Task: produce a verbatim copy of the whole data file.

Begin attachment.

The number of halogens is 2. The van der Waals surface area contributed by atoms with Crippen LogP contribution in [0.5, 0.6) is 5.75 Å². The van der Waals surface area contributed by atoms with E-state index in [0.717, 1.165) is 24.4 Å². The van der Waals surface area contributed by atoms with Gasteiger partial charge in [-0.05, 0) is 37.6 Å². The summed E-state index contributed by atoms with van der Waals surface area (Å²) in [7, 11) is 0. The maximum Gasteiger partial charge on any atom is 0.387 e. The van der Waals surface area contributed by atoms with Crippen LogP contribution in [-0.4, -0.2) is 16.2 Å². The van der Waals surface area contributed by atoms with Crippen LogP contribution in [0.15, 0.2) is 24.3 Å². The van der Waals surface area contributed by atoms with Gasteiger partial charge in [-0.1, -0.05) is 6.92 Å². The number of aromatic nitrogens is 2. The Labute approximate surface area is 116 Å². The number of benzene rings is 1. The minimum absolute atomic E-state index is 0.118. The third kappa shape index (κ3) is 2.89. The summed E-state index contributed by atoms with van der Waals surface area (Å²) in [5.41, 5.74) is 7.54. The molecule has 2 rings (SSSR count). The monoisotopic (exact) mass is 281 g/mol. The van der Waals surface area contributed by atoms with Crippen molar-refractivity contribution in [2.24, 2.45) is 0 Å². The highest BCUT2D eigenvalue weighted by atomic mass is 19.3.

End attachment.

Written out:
The number of halogens is 2. The van der Waals surface area contributed by atoms with Crippen LogP contribution in [0.5, 0.6) is 5.75 Å². The van der Waals surface area contributed by atoms with E-state index in [0.717, 1.165) is 24.4 Å². The van der Waals surface area contributed by atoms with Gasteiger partial charge in [-0.05, 0) is 37.6 Å². The summed E-state index contributed by atoms with van der Waals surface area (Å²) in [7, 11) is 0. The maximum Gasteiger partial charge on any atom is 0.387 e. The van der Waals surface area contributed by atoms with Crippen LogP contribution in [-0.4, -0.2) is 16.2 Å². The van der Waals surface area contributed by atoms with Crippen LogP contribution in [0.15, 0.2) is 24.3 Å². The van der Waals surface area contributed by atoms with Gasteiger partial charge in [-0.1, -0.05) is 6.92 Å². The number of aromatic nitrogens is 2. The Labute approximate surface area is 116 Å². The number of benzene rings is 1. The minimum absolute atomic E-state index is 0.118. The third kappa shape index (κ3) is 2.89. The summed E-state index contributed by atoms with van der Waals surface area (Å²) in [5.41, 5.74) is 7.54. The molecule has 2 rings (SSSR count). The monoisotopic (exact) mass is 281 g/mol. The van der Waals surface area contributed by atoms with Crippen molar-refractivity contribution in [2.24, 2.45) is 0 Å². The highest BCUT2D eigenvalue weighted by atomic mass is 19.3.